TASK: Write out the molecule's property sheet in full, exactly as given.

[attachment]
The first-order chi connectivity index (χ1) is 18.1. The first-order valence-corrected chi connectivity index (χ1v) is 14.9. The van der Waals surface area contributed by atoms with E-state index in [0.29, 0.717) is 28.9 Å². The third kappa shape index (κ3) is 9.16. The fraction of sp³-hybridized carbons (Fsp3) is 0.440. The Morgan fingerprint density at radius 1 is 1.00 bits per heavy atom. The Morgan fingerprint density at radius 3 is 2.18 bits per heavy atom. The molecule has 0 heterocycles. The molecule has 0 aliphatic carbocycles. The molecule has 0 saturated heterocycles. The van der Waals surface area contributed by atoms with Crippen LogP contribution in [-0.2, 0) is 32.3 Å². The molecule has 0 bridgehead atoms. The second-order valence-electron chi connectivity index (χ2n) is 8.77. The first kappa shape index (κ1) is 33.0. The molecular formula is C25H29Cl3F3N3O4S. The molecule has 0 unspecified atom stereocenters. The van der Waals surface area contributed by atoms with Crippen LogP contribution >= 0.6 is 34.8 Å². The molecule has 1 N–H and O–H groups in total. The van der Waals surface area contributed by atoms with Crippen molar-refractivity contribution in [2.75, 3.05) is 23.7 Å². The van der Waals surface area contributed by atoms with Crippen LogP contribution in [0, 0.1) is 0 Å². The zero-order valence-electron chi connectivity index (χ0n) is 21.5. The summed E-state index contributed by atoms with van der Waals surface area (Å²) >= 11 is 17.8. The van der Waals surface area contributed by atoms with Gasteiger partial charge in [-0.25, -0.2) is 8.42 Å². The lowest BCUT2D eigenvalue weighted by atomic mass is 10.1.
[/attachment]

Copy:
The first-order chi connectivity index (χ1) is 18.1. The first-order valence-corrected chi connectivity index (χ1v) is 14.9. The van der Waals surface area contributed by atoms with E-state index in [0.29, 0.717) is 28.9 Å². The third kappa shape index (κ3) is 9.16. The fraction of sp³-hybridized carbons (Fsp3) is 0.440. The Morgan fingerprint density at radius 1 is 1.00 bits per heavy atom. The Morgan fingerprint density at radius 3 is 2.18 bits per heavy atom. The molecule has 0 heterocycles. The molecule has 0 aliphatic carbocycles. The molecule has 0 saturated heterocycles. The van der Waals surface area contributed by atoms with Crippen LogP contribution in [-0.2, 0) is 32.3 Å². The molecule has 0 bridgehead atoms. The second-order valence-electron chi connectivity index (χ2n) is 8.77. The first kappa shape index (κ1) is 33.0. The molecular formula is C25H29Cl3F3N3O4S. The molecule has 0 unspecified atom stereocenters. The van der Waals surface area contributed by atoms with Crippen LogP contribution >= 0.6 is 34.8 Å². The molecule has 1 N–H and O–H groups in total. The van der Waals surface area contributed by atoms with Crippen molar-refractivity contribution in [2.75, 3.05) is 23.7 Å². The van der Waals surface area contributed by atoms with Crippen LogP contribution in [0, 0.1) is 0 Å². The zero-order valence-electron chi connectivity index (χ0n) is 21.5. The summed E-state index contributed by atoms with van der Waals surface area (Å²) >= 11 is 17.8. The van der Waals surface area contributed by atoms with Gasteiger partial charge in [-0.25, -0.2) is 8.42 Å². The lowest BCUT2D eigenvalue weighted by atomic mass is 10.1.